Lionsgate Works to Plug ‘Expendables 3’ Leaks (CDSA)

By Chris Tribbey

On July 31 Lionsgate filed a lawsuit against those responsible for allegedly leaking “The Expendables 3” weeks ahead of the film’s Aug. 15 theatrical release. That appears to be just the beginning of the studio’s pushback against those helping share the film online.

Lionsgate has reportedly tasked several online anti-piracy tracking firms (including Thomas Reuters’ MarkMonitor, the U.K.’s Entura International, and Los Angeles’ IP Echelon) with sending out thousands of takedown notices to Web sites associated with pirated copies of the film.

Lionsgate’s suit specifically goes after a handful of BitTorrent sharing sites (,,,, and and their operators, for hosting illegal copies of the film. But the takedown requests apparently go much further.

According to testimony filed on behalf of Lionsgate in its suit, Edward Cho, director of global operations for MarkMonitor, said that as of July 31, his firm sent approximately 2,770 takedown requests covering 10,846 unique URLs hosting copies of “Expendables 3.”

“In the vast majority of instances the recipients responded by taking down the stolen film and otherwise taking [sic] steps to avoid the piracy of the stolen film,” Cho’s testimony reads. However, the six Web sites named in Lionsgate’s suit failed to comply, Cho said, and today continue hosting illegal copies of the movie.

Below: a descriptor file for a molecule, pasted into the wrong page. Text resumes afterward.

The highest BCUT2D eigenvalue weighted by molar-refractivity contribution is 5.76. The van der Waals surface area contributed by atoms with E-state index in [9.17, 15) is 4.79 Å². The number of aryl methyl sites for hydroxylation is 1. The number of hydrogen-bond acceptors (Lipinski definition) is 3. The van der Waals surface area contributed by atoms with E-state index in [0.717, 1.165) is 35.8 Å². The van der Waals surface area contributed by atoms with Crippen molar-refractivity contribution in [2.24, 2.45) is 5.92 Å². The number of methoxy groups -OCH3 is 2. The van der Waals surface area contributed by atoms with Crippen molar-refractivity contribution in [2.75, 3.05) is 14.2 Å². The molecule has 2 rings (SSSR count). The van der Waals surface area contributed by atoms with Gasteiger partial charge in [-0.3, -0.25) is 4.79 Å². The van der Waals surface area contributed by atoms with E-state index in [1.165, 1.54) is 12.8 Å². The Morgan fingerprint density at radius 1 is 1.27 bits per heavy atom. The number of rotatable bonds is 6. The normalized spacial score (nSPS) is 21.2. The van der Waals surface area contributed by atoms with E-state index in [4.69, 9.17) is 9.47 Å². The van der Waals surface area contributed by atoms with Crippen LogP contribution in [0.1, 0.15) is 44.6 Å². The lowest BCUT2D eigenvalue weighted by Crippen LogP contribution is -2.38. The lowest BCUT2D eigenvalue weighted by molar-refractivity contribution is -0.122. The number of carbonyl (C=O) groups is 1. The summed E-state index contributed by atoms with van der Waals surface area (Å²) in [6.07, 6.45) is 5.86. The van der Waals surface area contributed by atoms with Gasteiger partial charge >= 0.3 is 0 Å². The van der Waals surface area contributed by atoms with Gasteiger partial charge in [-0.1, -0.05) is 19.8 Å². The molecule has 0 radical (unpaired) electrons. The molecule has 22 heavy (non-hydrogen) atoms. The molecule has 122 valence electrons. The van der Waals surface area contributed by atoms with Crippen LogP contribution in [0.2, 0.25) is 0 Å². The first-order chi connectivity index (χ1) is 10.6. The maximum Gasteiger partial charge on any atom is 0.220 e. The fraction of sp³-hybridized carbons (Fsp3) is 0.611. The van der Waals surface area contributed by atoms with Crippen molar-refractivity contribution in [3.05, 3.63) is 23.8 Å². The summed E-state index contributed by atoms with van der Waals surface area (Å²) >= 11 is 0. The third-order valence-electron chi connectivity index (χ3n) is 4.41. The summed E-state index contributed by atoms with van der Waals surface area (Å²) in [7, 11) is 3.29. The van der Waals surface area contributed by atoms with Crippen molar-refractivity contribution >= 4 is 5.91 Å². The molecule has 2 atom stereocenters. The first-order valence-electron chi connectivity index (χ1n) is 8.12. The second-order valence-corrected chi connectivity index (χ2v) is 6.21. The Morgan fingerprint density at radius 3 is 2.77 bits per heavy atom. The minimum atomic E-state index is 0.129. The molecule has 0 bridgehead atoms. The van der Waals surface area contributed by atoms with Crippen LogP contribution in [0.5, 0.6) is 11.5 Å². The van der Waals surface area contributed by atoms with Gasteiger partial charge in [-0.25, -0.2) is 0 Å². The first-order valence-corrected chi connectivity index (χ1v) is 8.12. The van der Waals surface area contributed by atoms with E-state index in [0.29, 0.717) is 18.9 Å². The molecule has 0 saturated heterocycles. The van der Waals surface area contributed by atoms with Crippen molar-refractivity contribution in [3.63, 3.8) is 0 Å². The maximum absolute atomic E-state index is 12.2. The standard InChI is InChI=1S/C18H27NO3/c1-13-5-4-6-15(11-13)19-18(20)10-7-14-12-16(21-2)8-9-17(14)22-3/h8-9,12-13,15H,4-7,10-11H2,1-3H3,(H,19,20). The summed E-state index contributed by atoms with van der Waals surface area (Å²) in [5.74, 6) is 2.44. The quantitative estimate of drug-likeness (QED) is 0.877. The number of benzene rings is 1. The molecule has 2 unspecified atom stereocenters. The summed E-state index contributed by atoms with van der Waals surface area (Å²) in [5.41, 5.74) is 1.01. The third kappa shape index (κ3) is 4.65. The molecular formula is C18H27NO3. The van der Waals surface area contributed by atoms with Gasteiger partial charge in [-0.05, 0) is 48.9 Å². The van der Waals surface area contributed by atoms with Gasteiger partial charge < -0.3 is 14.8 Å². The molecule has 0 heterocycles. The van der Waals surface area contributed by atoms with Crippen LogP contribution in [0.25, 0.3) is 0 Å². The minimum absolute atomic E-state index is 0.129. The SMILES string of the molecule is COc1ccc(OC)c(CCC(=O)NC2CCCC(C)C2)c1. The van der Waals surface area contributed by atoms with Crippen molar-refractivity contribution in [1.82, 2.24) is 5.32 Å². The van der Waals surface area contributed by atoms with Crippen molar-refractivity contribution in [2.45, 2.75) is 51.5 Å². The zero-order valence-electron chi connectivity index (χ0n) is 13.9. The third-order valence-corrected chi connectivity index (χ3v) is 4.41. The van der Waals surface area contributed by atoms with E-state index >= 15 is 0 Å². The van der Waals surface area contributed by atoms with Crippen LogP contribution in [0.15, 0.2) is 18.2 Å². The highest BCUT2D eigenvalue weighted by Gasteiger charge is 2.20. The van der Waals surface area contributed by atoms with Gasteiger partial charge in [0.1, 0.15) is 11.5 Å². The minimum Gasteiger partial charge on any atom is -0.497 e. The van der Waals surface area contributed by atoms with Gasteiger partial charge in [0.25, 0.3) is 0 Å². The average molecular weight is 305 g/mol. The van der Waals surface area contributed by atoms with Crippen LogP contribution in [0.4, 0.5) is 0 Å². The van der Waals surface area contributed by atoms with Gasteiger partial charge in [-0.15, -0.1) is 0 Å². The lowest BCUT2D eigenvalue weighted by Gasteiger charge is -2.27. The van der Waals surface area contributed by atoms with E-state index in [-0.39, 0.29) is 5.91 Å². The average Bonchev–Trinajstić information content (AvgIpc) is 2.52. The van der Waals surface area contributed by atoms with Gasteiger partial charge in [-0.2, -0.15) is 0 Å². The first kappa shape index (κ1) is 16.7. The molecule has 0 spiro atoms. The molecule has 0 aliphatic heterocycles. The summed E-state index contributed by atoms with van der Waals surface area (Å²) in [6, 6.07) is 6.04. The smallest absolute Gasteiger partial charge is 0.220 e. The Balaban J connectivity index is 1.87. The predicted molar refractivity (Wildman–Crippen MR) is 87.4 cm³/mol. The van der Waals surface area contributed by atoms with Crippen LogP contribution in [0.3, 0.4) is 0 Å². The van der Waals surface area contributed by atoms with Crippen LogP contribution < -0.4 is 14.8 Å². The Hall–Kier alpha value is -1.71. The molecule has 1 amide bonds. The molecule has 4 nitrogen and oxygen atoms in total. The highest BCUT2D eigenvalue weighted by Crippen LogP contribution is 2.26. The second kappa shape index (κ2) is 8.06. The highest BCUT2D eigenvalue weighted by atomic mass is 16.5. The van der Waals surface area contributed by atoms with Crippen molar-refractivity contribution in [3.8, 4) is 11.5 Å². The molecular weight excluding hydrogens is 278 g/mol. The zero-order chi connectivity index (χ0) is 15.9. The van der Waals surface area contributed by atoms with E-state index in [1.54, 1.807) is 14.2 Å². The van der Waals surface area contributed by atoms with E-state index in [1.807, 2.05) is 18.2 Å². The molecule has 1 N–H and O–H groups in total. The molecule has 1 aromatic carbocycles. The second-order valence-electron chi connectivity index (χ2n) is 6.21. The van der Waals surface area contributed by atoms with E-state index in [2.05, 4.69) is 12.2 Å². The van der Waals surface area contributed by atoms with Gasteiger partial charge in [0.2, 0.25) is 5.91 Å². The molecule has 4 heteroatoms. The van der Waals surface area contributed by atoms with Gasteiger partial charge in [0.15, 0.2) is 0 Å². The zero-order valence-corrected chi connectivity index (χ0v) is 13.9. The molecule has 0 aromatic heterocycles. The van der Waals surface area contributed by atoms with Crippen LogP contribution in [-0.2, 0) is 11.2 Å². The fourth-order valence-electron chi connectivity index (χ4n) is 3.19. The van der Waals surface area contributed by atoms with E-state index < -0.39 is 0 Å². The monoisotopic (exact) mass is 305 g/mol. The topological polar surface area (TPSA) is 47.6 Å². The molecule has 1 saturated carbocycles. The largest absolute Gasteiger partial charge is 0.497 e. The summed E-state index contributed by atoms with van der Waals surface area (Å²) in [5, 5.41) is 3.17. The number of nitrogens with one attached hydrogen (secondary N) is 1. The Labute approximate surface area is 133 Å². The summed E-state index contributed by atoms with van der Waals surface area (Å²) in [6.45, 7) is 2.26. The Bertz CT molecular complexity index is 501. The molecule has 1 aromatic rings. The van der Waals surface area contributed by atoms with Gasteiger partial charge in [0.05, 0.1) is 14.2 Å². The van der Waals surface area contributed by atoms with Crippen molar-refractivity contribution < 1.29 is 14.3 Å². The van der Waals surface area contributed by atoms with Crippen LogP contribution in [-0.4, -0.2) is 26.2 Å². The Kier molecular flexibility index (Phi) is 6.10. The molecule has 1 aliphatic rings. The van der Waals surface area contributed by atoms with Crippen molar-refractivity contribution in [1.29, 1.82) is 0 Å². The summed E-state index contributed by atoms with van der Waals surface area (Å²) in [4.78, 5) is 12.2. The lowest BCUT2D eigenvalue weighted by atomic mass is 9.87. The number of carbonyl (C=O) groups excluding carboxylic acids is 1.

According to MarkMonitor data, as of July 31, “Expendables 3” had been downloaded at least 2.1 million times via peer-to-peer networks, with a quarter million of those downloads occurring in the U.S.

The judge in Lionsgate’s case has already handed down a temporary restraining order against the Web sites.

“It … appears likely that the defendants are unlawfully distributing, reproducing, performing and otherwise disseminating the film through the Web sites,,,, and,” the ruling from U.S. district judge Margaret Morrow reads. “Lionsgate has established that it will suffer irreparable harm in the absence of immediate relief. Among other things, defendants’ likely infringement has stripped Lionsgate of the critical right of first publication, is interfering with Lionsgate’s contractual relationships with third parties, is damaging Lionsgate’s goodwill among consumers, and is depriving Lionsgate of revenue that will be difficult or impossible to calculate, but is likely far in excess of any amount that defendants could repay to Lionsgate in damages even if the amount could be calculated.”